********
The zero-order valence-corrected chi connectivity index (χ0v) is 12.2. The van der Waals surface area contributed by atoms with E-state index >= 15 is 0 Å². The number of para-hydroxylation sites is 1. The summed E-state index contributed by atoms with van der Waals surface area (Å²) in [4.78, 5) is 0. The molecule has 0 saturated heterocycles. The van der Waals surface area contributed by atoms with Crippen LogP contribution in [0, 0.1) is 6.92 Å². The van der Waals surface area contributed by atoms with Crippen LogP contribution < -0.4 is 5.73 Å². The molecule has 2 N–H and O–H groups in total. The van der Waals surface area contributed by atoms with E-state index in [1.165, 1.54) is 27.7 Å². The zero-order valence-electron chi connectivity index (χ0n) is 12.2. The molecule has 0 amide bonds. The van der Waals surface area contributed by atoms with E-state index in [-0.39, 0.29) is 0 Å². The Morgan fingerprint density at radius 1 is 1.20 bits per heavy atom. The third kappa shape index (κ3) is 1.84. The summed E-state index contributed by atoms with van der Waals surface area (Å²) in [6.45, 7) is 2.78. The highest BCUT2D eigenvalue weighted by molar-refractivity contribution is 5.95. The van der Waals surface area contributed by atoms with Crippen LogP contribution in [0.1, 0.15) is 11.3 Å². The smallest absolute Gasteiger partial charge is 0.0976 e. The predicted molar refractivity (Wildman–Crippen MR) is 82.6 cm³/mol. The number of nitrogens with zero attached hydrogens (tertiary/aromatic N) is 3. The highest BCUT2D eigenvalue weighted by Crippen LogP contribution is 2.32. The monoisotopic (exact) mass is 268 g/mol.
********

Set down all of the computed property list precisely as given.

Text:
The zero-order valence-corrected chi connectivity index (χ0v) is 12.2. The van der Waals surface area contributed by atoms with E-state index >= 15 is 0 Å². The number of para-hydroxylation sites is 1. The summed E-state index contributed by atoms with van der Waals surface area (Å²) in [4.78, 5) is 0. The molecule has 0 saturated heterocycles. The van der Waals surface area contributed by atoms with Crippen LogP contribution in [0, 0.1) is 6.92 Å². The van der Waals surface area contributed by atoms with Crippen LogP contribution < -0.4 is 5.73 Å². The molecule has 2 N–H and O–H groups in total. The van der Waals surface area contributed by atoms with E-state index in [1.165, 1.54) is 27.7 Å². The zero-order valence-electron chi connectivity index (χ0n) is 12.2. The molecule has 0 amide bonds. The van der Waals surface area contributed by atoms with E-state index in [-0.39, 0.29) is 0 Å². The Morgan fingerprint density at radius 1 is 1.20 bits per heavy atom. The third kappa shape index (κ3) is 1.84. The summed E-state index contributed by atoms with van der Waals surface area (Å²) in [6.45, 7) is 2.78. The highest BCUT2D eigenvalue weighted by molar-refractivity contribution is 5.95. The van der Waals surface area contributed by atoms with Crippen LogP contribution in [0.1, 0.15) is 11.3 Å². The smallest absolute Gasteiger partial charge is 0.0976 e. The predicted molar refractivity (Wildman–Crippen MR) is 82.6 cm³/mol. The number of nitrogens with zero attached hydrogens (tertiary/aromatic N) is 3. The highest BCUT2D eigenvalue weighted by Crippen LogP contribution is 2.32. The monoisotopic (exact) mass is 268 g/mol.